Encyclopedia Astronautica

Credit: KBKhA
Kosberg Lox/Kerosene rocket engine. Design concept 2007. Launch thrust 902.5 kN. Engine proposed to replace RD-107 in Onega and Avrora versions of the Soyuz launch vehicle.

The engine consists of two chambers, a fixed inner chamber and a gimbaled outer chamber. Chamber pressure in the fixed chamber, 180 kg/m2; in the gimbaled chamber, 160 kg/m2.

Application: Onega or Avrora (improved Soyuz) first stages.


Chambers: 2. Thrust (sl): 902.500 kN (202,890 lbf). Thrust (sl): 92,000 kgf. Engine: 1,150 kg (2,530 lb). Chamber Pressure: 176.00 bar.

Status: Design concept 2007.
Thrust: 902.50 kN (202,890 lbf).
Specific impulse: 296 s.
Specific impulse sea level: 296 s.
First Launch: 1998-.

More... - Chronology...

Associated Countries
See also
Associated Manufacturers and Agencies
  • Kosberg Russian manufacturer of rocket engines. Kosberg Design Bureau, Russia. More...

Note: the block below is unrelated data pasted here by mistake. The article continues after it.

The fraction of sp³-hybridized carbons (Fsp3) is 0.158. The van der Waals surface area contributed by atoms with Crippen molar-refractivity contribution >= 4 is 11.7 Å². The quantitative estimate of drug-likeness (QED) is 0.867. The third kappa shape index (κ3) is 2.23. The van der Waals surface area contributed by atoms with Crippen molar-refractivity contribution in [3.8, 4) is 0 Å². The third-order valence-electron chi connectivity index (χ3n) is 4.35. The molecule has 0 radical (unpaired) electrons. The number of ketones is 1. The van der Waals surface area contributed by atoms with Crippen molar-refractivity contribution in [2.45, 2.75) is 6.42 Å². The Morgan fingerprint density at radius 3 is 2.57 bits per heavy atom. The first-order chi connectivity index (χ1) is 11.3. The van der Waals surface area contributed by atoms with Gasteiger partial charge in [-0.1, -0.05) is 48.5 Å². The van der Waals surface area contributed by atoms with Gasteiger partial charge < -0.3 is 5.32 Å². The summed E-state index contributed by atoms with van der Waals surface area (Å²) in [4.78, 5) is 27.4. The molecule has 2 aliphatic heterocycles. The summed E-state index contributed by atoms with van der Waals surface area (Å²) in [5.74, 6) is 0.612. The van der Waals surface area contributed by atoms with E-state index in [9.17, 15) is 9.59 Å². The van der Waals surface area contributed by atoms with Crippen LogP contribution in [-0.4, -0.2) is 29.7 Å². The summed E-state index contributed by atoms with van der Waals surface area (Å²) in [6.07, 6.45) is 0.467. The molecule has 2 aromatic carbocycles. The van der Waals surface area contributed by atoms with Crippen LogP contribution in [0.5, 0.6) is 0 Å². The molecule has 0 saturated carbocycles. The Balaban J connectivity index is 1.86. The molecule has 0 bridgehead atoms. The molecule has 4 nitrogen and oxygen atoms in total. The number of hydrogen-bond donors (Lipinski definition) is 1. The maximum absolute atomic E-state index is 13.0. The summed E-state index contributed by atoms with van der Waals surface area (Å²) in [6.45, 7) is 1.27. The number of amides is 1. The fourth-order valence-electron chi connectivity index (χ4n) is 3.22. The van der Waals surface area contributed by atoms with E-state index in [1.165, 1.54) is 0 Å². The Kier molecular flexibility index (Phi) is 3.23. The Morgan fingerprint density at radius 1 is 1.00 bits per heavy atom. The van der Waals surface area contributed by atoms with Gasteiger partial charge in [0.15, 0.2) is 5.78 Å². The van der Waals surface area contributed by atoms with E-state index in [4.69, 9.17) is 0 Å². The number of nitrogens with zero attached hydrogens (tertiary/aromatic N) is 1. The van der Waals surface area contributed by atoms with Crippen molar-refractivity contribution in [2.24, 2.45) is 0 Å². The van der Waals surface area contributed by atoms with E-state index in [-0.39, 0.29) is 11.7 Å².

Associated Propellants
  • Lox/Kerosene Liquid oxygen was the earliest, cheapest, safest, and eventually the preferred oxidiser for large space launchers. Its main drawback is that it is moderately cryogenic, and therefore not suitable for military uses where storage of the fuelled missile and quick launch are required. In January 1953 Rocketdyne commenced the REAP program to develop a number of improvements to the engines being developed for the Navaho and Atlas missiles. Among these was development of a special grade of kerosene suitable for rocket engines. Prior to that any number of rocket propellants derived from petroleum had been used. Goddard had begun with gasoline, and there were experimental engines powered by kerosene, diesel oil, paint thinner, or jet fuel kerosene JP-4 or JP-5. The wide variance in physical properties among fuels of the same class led to the identification of narrow-range petroleum fractions, embodied in 1954 in the standard US kerosene rocket fuel RP-1, covered by Military Specification MIL-R-25576. In Russia, similar specifications were developed for kerosene under the specifications T-1 and RG-1. The Russians also developed a compound of unknown formulation in the 1980's known as 'Sintin', or synthetic kerosene. More...

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